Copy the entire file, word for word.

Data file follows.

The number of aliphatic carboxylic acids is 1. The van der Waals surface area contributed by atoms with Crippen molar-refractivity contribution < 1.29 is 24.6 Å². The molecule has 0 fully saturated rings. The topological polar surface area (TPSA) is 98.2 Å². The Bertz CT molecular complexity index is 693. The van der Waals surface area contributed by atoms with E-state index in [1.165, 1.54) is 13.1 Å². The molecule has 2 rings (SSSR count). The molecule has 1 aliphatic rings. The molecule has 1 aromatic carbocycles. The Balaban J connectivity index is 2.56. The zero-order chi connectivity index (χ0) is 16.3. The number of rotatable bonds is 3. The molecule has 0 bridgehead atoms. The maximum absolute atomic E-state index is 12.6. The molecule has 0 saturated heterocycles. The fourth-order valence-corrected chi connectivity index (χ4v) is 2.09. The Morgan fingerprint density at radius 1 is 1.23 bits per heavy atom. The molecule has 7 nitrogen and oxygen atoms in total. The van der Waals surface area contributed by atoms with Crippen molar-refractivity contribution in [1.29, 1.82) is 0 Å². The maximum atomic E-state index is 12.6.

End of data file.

The number of aliphatic carboxylic acids is 1. The van der Waals surface area contributed by atoms with Crippen molar-refractivity contribution < 1.29 is 24.6 Å². The molecule has 0 fully saturated rings. The topological polar surface area (TPSA) is 98.2 Å². The Bertz CT molecular complexity index is 693. The van der Waals surface area contributed by atoms with E-state index in [1.165, 1.54) is 13.1 Å². The molecule has 2 rings (SSSR count). The molecule has 1 aliphatic rings. The molecule has 1 aromatic carbocycles. The Balaban J connectivity index is 2.56. The zero-order chi connectivity index (χ0) is 16.3. The number of rotatable bonds is 3. The molecule has 0 bridgehead atoms. The maximum absolute atomic E-state index is 12.6. The molecule has 0 saturated heterocycles. The fourth-order valence-corrected chi connectivity index (χ4v) is 2.09. The Morgan fingerprint density at radius 1 is 1.23 bits per heavy atom. The molecule has 7 nitrogen and oxygen atoms in total. The van der Waals surface area contributed by atoms with Crippen molar-refractivity contribution in [1.29, 1.82) is 0 Å². The maximum atomic E-state index is 12.6.